Wednesday, March 18, 2015

The Legend of Korra: Season 2 Review

One thing that I didn’t initially realize about Avatar was the scope and pace of the show - all three seasons span one overarching story, with a consistent narrative pull. Most TV shows segment their plot into individual seasons, and it seemed unexpected to spread one large plot across the whole show. Then somehow it was equally unexpected that Korra does quite the opposite. After finishing the S1 finale, with the villains vanquished and the protagonist embodying new powers, the question is immediate: what’s Season 2 going to be about?

Well, turns out there was no possible way that anyone could have accurately predicted what was coming next. Because HOLY NARRATIVE SHIFT, BATMAN.


Okay, let’s get it out in the open: Book 2 has some flaws. It’s definitely an imperfectly-executed season, that’s top-heavy in content and overstuffed with side plots that either a) aren’t unraveled with maximum interest, or b) ultimately don’t matter. This leads to a strange paradox where the whole thing is somehow both rushed and slow to pace, both thematically intricate and undercooked. This also makes it very difficult to parse, and even harder to evaluate unilaterally.

For my purposes, the shining core of the season belongs to Korra, her relationship with the spiritual world, and the mythos of the Avatar role. Korra’s spiritual development is something that was touched on in the first season, and Book 2 evolves her even further, with deliberate and organic growth. The season doesn’t start to gel until Korra is swallowed by a dark spirit and connects with the Avatar lineage, and from there, this thread is the strongest through to the finale.

What I love about Korra in Book 2 is the way the narrative handles her. She is very purposefully a flawed protagonist. The first we see her in this season, she uses the Avatar State to win a race with Tenzin’s kids. Not exactly the picture of responsibility. More than that, she’s decidedly stubborn with her parents and Tenzin, and puts her faith in the wrong guy. She’s belligerent with authority, argues endlessly with Mako, and she definitely makes some mistakes. But what’s lovely about her arc in Book 2 is the subtle transition that is best identified simply as maturity. I love a good growing-up arc because its hallmarks are difficult to identify, and therefore more challenging to devise and track from a writing perspective.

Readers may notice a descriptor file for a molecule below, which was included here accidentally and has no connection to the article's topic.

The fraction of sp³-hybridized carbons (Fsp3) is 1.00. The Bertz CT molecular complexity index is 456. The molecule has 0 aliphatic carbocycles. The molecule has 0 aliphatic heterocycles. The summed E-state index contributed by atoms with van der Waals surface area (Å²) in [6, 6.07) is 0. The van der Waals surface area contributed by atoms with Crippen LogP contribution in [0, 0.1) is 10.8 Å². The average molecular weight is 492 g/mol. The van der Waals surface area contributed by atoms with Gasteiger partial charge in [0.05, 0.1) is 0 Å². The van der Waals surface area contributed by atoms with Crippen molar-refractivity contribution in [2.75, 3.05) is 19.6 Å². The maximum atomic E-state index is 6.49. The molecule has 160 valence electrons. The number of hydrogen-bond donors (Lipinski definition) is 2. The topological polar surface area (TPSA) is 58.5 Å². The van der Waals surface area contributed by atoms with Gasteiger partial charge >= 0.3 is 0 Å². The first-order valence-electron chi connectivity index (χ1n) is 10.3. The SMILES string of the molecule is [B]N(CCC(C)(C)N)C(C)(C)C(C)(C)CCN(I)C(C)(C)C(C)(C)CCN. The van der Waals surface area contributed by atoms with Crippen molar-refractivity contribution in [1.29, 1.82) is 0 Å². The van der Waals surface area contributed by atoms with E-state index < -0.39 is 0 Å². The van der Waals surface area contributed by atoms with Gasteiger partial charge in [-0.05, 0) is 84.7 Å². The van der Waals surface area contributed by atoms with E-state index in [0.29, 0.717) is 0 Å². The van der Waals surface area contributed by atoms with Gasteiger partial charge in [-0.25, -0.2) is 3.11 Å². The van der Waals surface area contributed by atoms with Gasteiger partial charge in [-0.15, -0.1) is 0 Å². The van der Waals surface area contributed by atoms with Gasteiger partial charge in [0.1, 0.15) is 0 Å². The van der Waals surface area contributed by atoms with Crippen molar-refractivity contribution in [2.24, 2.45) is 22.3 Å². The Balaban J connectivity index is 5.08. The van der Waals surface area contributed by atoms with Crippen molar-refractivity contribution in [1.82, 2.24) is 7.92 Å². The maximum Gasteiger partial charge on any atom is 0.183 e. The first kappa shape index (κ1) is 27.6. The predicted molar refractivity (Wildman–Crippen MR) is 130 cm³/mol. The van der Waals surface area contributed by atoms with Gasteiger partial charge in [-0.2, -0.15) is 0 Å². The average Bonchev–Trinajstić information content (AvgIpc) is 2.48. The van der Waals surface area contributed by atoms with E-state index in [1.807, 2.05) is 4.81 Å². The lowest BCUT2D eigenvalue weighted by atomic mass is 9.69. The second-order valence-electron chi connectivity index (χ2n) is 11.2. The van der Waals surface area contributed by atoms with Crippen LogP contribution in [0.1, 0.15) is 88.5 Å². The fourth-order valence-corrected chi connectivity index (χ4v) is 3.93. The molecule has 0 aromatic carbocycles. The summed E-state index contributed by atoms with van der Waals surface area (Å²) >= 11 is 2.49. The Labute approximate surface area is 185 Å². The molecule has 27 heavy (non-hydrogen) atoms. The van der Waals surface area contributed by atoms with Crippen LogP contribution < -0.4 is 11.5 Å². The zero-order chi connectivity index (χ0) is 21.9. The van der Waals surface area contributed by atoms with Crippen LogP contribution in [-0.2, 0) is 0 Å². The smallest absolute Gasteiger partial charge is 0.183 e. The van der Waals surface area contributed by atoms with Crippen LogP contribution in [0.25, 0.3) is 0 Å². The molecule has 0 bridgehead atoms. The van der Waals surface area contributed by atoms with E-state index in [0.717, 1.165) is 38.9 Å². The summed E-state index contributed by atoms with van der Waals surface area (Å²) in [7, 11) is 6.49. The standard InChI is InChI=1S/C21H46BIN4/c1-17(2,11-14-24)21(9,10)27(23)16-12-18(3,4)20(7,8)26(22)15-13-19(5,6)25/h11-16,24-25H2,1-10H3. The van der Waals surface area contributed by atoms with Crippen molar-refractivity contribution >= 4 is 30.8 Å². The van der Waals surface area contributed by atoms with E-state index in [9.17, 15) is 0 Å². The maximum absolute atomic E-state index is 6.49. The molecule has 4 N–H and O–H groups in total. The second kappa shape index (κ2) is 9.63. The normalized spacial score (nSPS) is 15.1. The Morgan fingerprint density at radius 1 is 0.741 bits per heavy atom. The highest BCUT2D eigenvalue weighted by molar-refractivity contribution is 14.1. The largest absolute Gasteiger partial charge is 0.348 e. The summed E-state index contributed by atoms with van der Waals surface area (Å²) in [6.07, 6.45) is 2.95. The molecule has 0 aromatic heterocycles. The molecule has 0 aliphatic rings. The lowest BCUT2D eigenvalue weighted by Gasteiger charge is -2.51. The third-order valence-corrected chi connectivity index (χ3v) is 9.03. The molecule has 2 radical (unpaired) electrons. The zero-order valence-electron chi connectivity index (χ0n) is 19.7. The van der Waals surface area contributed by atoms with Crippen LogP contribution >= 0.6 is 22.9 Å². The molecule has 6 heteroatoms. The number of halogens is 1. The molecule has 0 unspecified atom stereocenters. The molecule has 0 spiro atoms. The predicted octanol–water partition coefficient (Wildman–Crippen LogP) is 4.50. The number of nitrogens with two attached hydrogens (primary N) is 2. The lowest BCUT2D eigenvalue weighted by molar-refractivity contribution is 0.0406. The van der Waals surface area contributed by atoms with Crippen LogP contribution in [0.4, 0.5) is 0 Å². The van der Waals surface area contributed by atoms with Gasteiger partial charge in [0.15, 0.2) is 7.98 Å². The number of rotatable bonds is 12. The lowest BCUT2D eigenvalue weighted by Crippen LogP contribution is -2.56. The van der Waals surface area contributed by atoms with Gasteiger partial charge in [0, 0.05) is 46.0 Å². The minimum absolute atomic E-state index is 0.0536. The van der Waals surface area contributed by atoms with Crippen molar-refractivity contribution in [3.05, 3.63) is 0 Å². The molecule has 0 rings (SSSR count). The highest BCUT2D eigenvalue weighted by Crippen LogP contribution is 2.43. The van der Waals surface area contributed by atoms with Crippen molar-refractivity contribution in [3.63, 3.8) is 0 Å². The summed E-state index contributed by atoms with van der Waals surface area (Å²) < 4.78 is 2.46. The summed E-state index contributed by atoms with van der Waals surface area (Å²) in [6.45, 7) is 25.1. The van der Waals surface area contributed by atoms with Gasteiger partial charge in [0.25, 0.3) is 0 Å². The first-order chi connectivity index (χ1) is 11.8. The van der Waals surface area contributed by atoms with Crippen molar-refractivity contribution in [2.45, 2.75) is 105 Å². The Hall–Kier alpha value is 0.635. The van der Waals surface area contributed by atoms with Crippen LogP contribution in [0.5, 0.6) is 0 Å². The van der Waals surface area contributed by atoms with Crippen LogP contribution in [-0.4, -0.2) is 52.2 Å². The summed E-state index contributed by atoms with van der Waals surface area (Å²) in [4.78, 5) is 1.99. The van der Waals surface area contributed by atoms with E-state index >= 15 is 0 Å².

In doing this, Korra develops its main character without deploying the oft-used device of “one fatal mistake.” Yes, there is inherent tragedy in the fact that Korra has fundamentally altered the lineage of the Avatar - but there’s also the solace that she really didn’t do anything wrong. Some shit went down, she did her best to stop it, and even though she was ultimately successful, some bad consequences snuck through. She didn’t have a fatal flaw; she didn’t make that One Doomed Mistake; her weaknesses weren’t her undoing. In fact, the show takes time to develop her out of her weaknesses, and doesn’t rub her face in her shortcomings. The narrative teaches her by guidance, not through punishment. Korra is not humiliated or shamed; she tries, and she learns.

This is beautifully supported in the origin story of the Avatar. It would be very easy to dramatize Wan’s mistake of helping Vaatu, and to portray his subsequent responsibility as tortured penance for his errors. It would also be very easy to invent an Avatar back story where the first Avatar is blessed with powers because he is Chosen, Special, and Good. Korra isn’t interested in unilateral incarnations of Good and Evil in stark contrast to one another. Why else would Vaatu and Raava be intertwined? No, there is no good or evil - there is only choice. Wan made a choice with some bad information, and his eventual responsibility of power is directly correlated to this concept of human error anchored by good intention.